Sequence analysis of envelope genes amplified from patient brain and LN tissue samples.
We first sequenced the variable V1V2 loops of each envelope clone obtained to identify individual genotypes and to omit replicate clones from further study. A total of 19 distinct V1V2 genotypes were identified from the five patients (Table ). V1V2 sequences were distinct for each patient. NA118 and NA420 sequences are also closely related with previously published envelope sequences from these individuals (17
). For NA420, brain and LN V1V2 sequences were clearly distinct genotypes consistent with tissue-specific evolution. For NA118, brain and LN V1V2 sequences revealed distinct genotypes; however, specific compartmentalization was less clear, as previously reported for this individual (17
V1V2 loop amino acid sequences of patient envelopes
V3 loop charge.
The overall positive charge of the V3 loop has been used as an important indicator of HIV-1 tropism as either syncytium inducing or non-syncytium inducing (12
). Syncytium-inducing and non-syncytium-inducing phenotypes are now known to represent viruses that use CXCR4 or are predominantly CCR5 using, respectively (2
). All V3 loop sequences carried an overall charge of 3 or 4, consistent with a CCR5-using phenotype (Table ).
V3 loop amino acid sequences of patient envelopes
Infectivity and coreceptor use of pseudotype viruses carrying LN- and brain-derived envelopes.
Pseudotype viruses were prepared by cotransfecting 293T cells with env+ pSVIIIenv together with env− pNL43. Pseudotype viruses were harvested after 48 h, and their infectivity was analyzed for the GHOST and NP2/CD4 series of coreceptor-expressing cell lines. Infectivity data for envelope-positive pseudotype viruses are shown in Table . Thirteen of the 19 distinct envelope genotypes yielded pseudotypes with infectivity for both GHOST/CCR5 and NP2/CD4/CCR5 cells. Infectivity of these pseudotypes was comparable to pseudotypes carrying well-characterized HIV-1 envelopes, e.g., SF162. Some envelopes (NA20 B76, NA353 B13, NA118 B18, NA118 B44, NA118 LN9, and NA420 B3) failed to yield infectious pseudotype viruses, while others consistently yielded pseudotypes with lower levels of infectivity (NA118 B45, NA176 B72, NA420 LN85, and NA420 LN40). Three distinct phenotypes of coreceptor use were observed. First, some envelopes, e.g., NA420 brain envelopes B33, B42, and B13, were mainly restricted for CCR5 use and unable to infect cells expressing other coreceptors. Second, the majority of functional envelopes consistently used CCR3 in addition to CCR5 but did not use other coreceptors. Third, a single envelope genotype from NA20 (B59) showed a broader use of coreceptors, including CCR3, CCR8, GPR1, GPR15, CXCR6, and CCR5 (Table ).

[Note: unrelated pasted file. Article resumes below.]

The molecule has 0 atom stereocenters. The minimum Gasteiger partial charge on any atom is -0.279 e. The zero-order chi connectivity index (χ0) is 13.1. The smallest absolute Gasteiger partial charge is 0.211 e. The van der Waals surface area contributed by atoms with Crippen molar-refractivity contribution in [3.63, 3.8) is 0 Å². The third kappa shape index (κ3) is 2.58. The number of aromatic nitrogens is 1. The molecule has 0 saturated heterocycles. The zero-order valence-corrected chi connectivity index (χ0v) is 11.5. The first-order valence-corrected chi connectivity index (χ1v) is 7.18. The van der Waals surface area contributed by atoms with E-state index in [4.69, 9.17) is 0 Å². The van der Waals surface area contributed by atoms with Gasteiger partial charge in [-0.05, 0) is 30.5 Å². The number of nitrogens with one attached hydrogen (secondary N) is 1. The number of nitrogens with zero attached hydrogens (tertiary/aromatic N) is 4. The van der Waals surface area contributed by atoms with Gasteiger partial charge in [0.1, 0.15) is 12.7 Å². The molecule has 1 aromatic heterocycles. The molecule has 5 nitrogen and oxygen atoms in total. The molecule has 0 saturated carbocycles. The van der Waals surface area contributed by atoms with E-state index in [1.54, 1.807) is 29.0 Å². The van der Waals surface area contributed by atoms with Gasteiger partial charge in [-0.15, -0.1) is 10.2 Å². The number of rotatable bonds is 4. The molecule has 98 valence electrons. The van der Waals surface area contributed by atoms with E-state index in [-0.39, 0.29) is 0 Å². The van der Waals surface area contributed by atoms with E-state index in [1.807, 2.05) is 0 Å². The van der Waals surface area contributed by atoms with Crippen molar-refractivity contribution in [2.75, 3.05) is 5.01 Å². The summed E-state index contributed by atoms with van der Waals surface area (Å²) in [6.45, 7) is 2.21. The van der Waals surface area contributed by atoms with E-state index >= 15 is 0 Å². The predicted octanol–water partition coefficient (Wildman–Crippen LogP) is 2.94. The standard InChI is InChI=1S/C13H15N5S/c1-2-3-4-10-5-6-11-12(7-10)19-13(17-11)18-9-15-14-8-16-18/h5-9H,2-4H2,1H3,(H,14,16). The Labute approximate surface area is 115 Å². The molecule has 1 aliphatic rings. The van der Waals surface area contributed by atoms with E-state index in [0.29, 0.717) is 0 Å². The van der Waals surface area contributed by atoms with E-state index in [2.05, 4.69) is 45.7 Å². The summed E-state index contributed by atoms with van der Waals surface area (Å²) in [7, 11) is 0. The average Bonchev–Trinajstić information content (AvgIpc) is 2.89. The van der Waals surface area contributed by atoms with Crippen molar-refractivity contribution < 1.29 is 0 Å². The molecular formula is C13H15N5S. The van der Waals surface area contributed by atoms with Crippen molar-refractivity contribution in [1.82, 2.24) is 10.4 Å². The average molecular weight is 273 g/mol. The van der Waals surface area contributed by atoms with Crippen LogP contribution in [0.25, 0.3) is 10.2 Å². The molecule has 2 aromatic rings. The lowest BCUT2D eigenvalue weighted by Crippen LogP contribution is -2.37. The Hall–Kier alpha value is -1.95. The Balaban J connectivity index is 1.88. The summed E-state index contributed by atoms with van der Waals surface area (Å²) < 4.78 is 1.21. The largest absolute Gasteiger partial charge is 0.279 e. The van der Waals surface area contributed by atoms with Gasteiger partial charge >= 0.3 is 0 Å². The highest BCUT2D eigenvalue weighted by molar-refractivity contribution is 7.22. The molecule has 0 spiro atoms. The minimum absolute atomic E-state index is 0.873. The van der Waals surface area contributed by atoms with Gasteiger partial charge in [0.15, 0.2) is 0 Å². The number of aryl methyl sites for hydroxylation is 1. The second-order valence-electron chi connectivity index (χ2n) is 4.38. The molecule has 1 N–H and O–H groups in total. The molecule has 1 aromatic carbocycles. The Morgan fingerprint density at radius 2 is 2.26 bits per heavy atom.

Summary of macrophage syncytia induction by patient and control envelopes
Cell-cell fusion induced by patient envelopes.
The capacity of the different patient-derived envelopes to induce cell-cell fusion was evaluated. 293T cells were cotransfected with the pNL43 env− plasmid together with each patient env+ pSVIIIenv construct. After overnight incubation, the transfected 293T cells were trypsinized and cocultivated with different CD4+, coreceptor-positive cell lines (the GHOST and NP2/CD4 series of coreceptor-expressing cell lines). After incubations between 4 h and overnight, cocultivations were fixed and stained as described in Materials and Methods. Typical spreading syncytia were observed in cocultivations (Fig. ). Syncytium induction assays confirmed the coreceptor use detected by infectivity assays described above. For example, envelopes that conferred infection of NP2/CD4/CCR3 also induced cell-cell fusion with this cell line (data not shown). The broad coreceptor use by NA20 envelope B59 was also confirmed by induction of syncytia via CCR5, CCR3, CCR8, GPR1, and very weakly via CXCR4 (but not via APJ) on NP2/CD4 cells and via GPR15 and CXCR6 on GHOST cells (Fig. ). Cell-cell fusion was not detected for any other patient envelope via CXCR4 expressed either on NP2/CD4 or on GHOST cells. However, these CXCR4+ cells supported extensive syncytium formation when cocultivated with 293T cells expressing the X4 envelope of NL43 (data not shown).
Coreceptor use of NA20 B59 envelope evaluated by cell-cell fusion assays. NA20 B59-induced syncytia in GHOST and NP2/CD4 cells expressing a range of different coreceptors but not in the parental cell lines lacking coreceptors.
Patient envelopes that failed to yield infectious pseudotypes also failed to induce cell-cell fusion. This result suggests that these envelopes carry a defect(s) that eliminates their capacity to function in these assays, as reported for other envelopes PCR amplified from patient tissue (28
). This conclusion is supported by the NA20 B76 envelope, where a single premature stop codon, identified in the extracellular domain of gp41 (data not shown), precluded the production of a full-length functional envelope. Repair of this stop codon restored full function to the NA20 B76 envelope. The repaired NA20 B76 was shown to be an R3R5 envelope similar to the majority of patient envelopes described here but distinct from the broadly tropic B59 envelope also from NA20 (Table ).